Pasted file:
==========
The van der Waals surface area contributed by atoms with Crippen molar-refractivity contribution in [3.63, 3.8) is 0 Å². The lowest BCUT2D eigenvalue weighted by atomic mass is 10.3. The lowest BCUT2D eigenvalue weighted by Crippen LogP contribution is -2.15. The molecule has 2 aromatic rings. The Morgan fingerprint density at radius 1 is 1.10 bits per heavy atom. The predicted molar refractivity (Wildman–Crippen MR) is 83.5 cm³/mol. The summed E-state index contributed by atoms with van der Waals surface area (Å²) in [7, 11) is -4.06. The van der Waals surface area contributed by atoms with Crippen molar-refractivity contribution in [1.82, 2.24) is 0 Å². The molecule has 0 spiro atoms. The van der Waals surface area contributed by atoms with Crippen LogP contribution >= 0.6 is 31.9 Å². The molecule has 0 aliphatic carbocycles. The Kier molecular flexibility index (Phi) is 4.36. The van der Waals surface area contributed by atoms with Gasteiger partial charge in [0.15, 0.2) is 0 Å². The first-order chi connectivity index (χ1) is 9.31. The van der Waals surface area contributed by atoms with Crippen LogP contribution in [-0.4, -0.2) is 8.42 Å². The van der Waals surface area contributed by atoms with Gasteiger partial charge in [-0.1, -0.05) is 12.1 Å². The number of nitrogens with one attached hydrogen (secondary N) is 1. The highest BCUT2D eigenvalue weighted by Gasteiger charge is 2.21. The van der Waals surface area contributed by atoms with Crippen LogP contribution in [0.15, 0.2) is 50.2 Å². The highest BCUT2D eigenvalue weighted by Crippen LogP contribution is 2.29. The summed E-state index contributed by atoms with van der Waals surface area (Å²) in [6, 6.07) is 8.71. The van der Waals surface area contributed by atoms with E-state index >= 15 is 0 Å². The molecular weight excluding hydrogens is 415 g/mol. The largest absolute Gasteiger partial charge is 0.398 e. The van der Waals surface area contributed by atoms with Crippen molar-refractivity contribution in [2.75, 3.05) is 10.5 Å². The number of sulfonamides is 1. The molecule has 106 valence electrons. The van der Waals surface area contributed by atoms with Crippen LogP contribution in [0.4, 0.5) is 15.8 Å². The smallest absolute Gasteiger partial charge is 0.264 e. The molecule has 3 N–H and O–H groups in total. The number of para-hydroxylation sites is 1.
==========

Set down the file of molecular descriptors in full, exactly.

The van der Waals surface area contributed by atoms with Crippen molar-refractivity contribution in [3.63, 3.8) is 0 Å². The lowest BCUT2D eigenvalue weighted by atomic mass is 10.3. The lowest BCUT2D eigenvalue weighted by Crippen LogP contribution is -2.15. The molecule has 2 aromatic rings. The Morgan fingerprint density at radius 1 is 1.10 bits per heavy atom. The predicted molar refractivity (Wildman–Crippen MR) is 83.5 cm³/mol. The summed E-state index contributed by atoms with van der Waals surface area (Å²) in [7, 11) is -4.06. The van der Waals surface area contributed by atoms with Crippen molar-refractivity contribution in [1.82, 2.24) is 0 Å². The molecule has 0 spiro atoms. The van der Waals surface area contributed by atoms with Crippen LogP contribution >= 0.6 is 31.9 Å². The molecule has 0 aliphatic carbocycles. The Kier molecular flexibility index (Phi) is 4.36. The van der Waals surface area contributed by atoms with Gasteiger partial charge in [0.15, 0.2) is 0 Å². The first-order chi connectivity index (χ1) is 9.31. The van der Waals surface area contributed by atoms with Crippen LogP contribution in [-0.4, -0.2) is 8.42 Å². The van der Waals surface area contributed by atoms with Gasteiger partial charge in [-0.1, -0.05) is 12.1 Å². The number of nitrogens with one attached hydrogen (secondary N) is 1. The highest BCUT2D eigenvalue weighted by Gasteiger charge is 2.21. The van der Waals surface area contributed by atoms with Crippen LogP contribution in [0.15, 0.2) is 50.2 Å². The highest BCUT2D eigenvalue weighted by Crippen LogP contribution is 2.29. The summed E-state index contributed by atoms with van der Waals surface area (Å²) in [6, 6.07) is 8.71. The van der Waals surface area contributed by atoms with E-state index >= 15 is 0 Å². The molecular weight excluding hydrogens is 415 g/mol. The largest absolute Gasteiger partial charge is 0.398 e. The van der Waals surface area contributed by atoms with Crippen molar-refractivity contribution in [2.75, 3.05) is 10.5 Å². The number of sulfonamides is 1. The molecule has 106 valence electrons. The van der Waals surface area contributed by atoms with Crippen LogP contribution in [0.4, 0.5) is 15.8 Å². The smallest absolute Gasteiger partial charge is 0.264 e. The molecule has 3 N–H and O–H groups in total. The number of para-hydroxylation sites is 1.